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Community / Shetland Pride: a celebration of identity but ‘first and foremost a protest’

AS SHETLAND gears up to host its first Pride event on Saturday, performers and tourists have been arriving to be part of this momentous occasion that is set to raise the visibility of the LGBTQ+ community in Shetland.

Scotland’s youngest MSP Emma Roddick, representing the Highlands and Islands for the SNP, is expected to make a speech at the event.

She said she was “really excited” to have a role in Shetland Pride, and added: “Queer people exist everywhere, and I know that growing up in a place where the community is less visible can make you feel like you’re all alone or somehow broken.

Roddick highlighted the importance of Shetland Pride for the LGBTQ+ youth. She said: “Young people in Shetland considering coming out or looking to meet other LGBTQ+ folk will, this year, be able to don a rainbow, feel accepted and happy with themselves, maybe for the first time at home.”

Roddick was also appointed the co-convener of the LGBT+ cross party group in Holyrood.

Drawing attention to the first Pride, she said: “Pride is a protest, and sadly one that’s still necessary. Societal change is slow, and one celebration doesn’t make it alone. But don’t underestimate the meaning of events like a local pride for people in the LGBTQ+ community who have been feeling isolated.”

The first ever LGBTQ+ Pride was held in New York City in 1970, and was a gay liberation march to demand more civil rights. This came after the initial event in 1969, when there was a riot after the police raided a popular NYC gay bar, The Stonewall Inn. Thousands of people marched the streets demanding better rights and celebrating their own identity.

Two drag queens, Lily Minogue and Ru Jazzle, have meanwhile arrived from Glasgow, alongside a burlesque dancer, Roxy Stardust. They will be in the parade and performing at the evening event held in the Islesburgh Community Centre.

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Despite equipment failing to arrive due to fog, Shetland Pride made a live appearance on Channel 4’s ‘Steph’s packed lunch’ on Friday. Left to right: Lily Minogue, Beccy Roberson, RuJazzle, Kerry Meyer and Skinnie Minnie. Photo: John Waters

Ru Jazzle calls themselves “somewhere between gorgeous and ridiculous”. They said they were “excited to be performing at Shetland’s first Pride”.

They added: “As a gay person and a drag performer, I’m passionate about fighting for LGBTQ+ equality. Pride events, other than being a celebration are first and foremost, a protest.

“Pride celebrations are all about visibility for the LGBTQ+ community, continuing the fight for equality and having a big celebration of queer culture. In rural communities like Shetland, it’s so important to have Pride events to validate the existence of the LGBTQ+ in the local community, especially if there aren’t many spaces for them.”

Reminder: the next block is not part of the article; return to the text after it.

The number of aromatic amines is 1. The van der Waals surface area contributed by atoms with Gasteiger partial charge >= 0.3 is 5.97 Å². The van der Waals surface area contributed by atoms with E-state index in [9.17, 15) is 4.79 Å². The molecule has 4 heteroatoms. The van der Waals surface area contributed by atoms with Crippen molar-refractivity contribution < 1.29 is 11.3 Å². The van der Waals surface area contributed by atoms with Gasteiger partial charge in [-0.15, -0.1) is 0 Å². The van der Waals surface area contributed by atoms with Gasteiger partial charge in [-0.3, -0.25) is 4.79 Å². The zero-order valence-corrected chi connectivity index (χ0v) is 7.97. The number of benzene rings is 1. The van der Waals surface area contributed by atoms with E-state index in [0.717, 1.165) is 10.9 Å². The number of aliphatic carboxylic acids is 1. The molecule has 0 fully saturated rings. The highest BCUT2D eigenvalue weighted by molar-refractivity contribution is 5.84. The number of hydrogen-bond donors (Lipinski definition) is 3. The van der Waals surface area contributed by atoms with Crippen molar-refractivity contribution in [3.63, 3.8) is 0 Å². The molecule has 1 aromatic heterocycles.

Ru Jazzle hoped the celebrations “were a way to give the community a chance to express themselves authentically”.

Harry Whitham has returned to Shetland this July to exhibit his costume designs as Fancy Boy London. He creates intricate outfits and designs often modelled on Cheryl Hole, an English drag queen who featured in Ru Pauls Drag Race UK Season 1.

Whitham grew up in Whiteness and moved to London aged 17. Since then, he’s managed to come home around once a year, and said he was “incredibly honoured” to return to Shetland to showcase his work and be part of Shetland Pride.

“I wish Pride had been here when I was growing up. It would have helped me feel more seen and accepted,” he said.

Whitham was openly gay as a young teen and called the experience “challenging” as he didn’t feel as though he fit in with the wider community.

He added: “I found solace in creative groups like Shetland Youth Theatre, and Maddrim Film Club. They were places where I was encouraged to be exactly who I was.”

He explained this was a huge part of why he wanted to leave Shetland: “I always love coming back, and now there is a Pride event it helps me feel like I’m fully accepted for all parts of me.”

With regards to young people and pride, Whitham added: “I hope that the young people growing up see Shetland Pride happening and feel confident to explore their gender and self-expression. Hopefully, they not only feel accepted in the community but celebrated for being true to themselves.”

Roxy Stardust meanwhile said she was “excited and honoured” to perform at Shetland’s first Pride event.

She added: “I think Pride is extremely important in rural communities. It’s often overlooked for various reasons like lack of transport, or an assumption there won’t be much interest. That feels like an excuse. Even if three or 300 people attend, those people are valid and deserve to be celebrated.”

Pride kicks off with a parade leaving from the Market Cross at 11am on Saturday morning and will host a Pride Village in Gilbertson Park all afternoon. The event will end with an evening of entertainment at Islesburgh Community Centre, with additional performances from The Dirty Lemons, Zdenka and The Fiction.

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